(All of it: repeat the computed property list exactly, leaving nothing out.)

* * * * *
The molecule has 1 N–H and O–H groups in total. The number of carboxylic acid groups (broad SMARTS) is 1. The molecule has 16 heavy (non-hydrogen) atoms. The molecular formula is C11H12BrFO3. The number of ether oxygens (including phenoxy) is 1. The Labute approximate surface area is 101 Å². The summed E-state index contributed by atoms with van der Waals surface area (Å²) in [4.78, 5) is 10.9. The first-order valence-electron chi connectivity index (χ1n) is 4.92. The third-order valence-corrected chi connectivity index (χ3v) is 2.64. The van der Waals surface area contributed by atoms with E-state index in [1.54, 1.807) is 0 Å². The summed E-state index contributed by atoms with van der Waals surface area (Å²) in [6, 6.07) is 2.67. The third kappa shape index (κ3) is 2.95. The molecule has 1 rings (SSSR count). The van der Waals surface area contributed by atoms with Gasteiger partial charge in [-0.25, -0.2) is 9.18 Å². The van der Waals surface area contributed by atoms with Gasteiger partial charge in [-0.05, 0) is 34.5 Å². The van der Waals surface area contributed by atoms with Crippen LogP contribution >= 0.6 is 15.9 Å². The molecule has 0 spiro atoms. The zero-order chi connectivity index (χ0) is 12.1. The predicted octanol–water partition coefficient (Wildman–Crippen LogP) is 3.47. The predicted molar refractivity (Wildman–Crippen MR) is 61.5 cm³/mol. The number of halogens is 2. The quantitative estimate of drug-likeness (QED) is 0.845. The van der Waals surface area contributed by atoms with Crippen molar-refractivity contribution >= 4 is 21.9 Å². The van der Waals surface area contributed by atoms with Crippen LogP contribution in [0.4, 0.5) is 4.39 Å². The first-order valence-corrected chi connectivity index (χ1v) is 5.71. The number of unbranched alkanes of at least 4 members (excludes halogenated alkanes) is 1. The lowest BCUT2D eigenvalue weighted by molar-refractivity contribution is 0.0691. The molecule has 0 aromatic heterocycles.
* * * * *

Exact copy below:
The molecule has 1 N–H and O–H groups in total. The number of carboxylic acid groups (broad SMARTS) is 1. The molecule has 16 heavy (non-hydrogen) atoms. The molecular formula is C11H12BrFO3. The number of ether oxygens (including phenoxy) is 1. The Labute approximate surface area is 101 Å². The summed E-state index contributed by atoms with van der Waals surface area (Å²) in [4.78, 5) is 10.9. The first-order valence-electron chi connectivity index (χ1n) is 4.92. The third-order valence-corrected chi connectivity index (χ3v) is 2.64. The van der Waals surface area contributed by atoms with E-state index in [1.54, 1.807) is 0 Å². The summed E-state index contributed by atoms with van der Waals surface area (Å²) in [6, 6.07) is 2.67. The third kappa shape index (κ3) is 2.95. The molecule has 1 rings (SSSR count). The van der Waals surface area contributed by atoms with Gasteiger partial charge in [-0.25, -0.2) is 9.18 Å². The van der Waals surface area contributed by atoms with Gasteiger partial charge in [-0.05, 0) is 34.5 Å². The van der Waals surface area contributed by atoms with Crippen LogP contribution >= 0.6 is 15.9 Å². The molecule has 0 spiro atoms. The zero-order chi connectivity index (χ0) is 12.1. The predicted octanol–water partition coefficient (Wildman–Crippen LogP) is 3.47. The predicted molar refractivity (Wildman–Crippen MR) is 61.5 cm³/mol. The number of halogens is 2. The quantitative estimate of drug-likeness (QED) is 0.845. The van der Waals surface area contributed by atoms with Crippen molar-refractivity contribution >= 4 is 21.9 Å². The van der Waals surface area contributed by atoms with Crippen LogP contribution in [0.4, 0.5) is 4.39 Å². The first-order valence-corrected chi connectivity index (χ1v) is 5.71. The number of unbranched alkanes of at least 4 members (excludes halogenated alkanes) is 1. The lowest BCUT2D eigenvalue weighted by molar-refractivity contribution is 0.0691. The molecule has 0 aromatic heterocycles.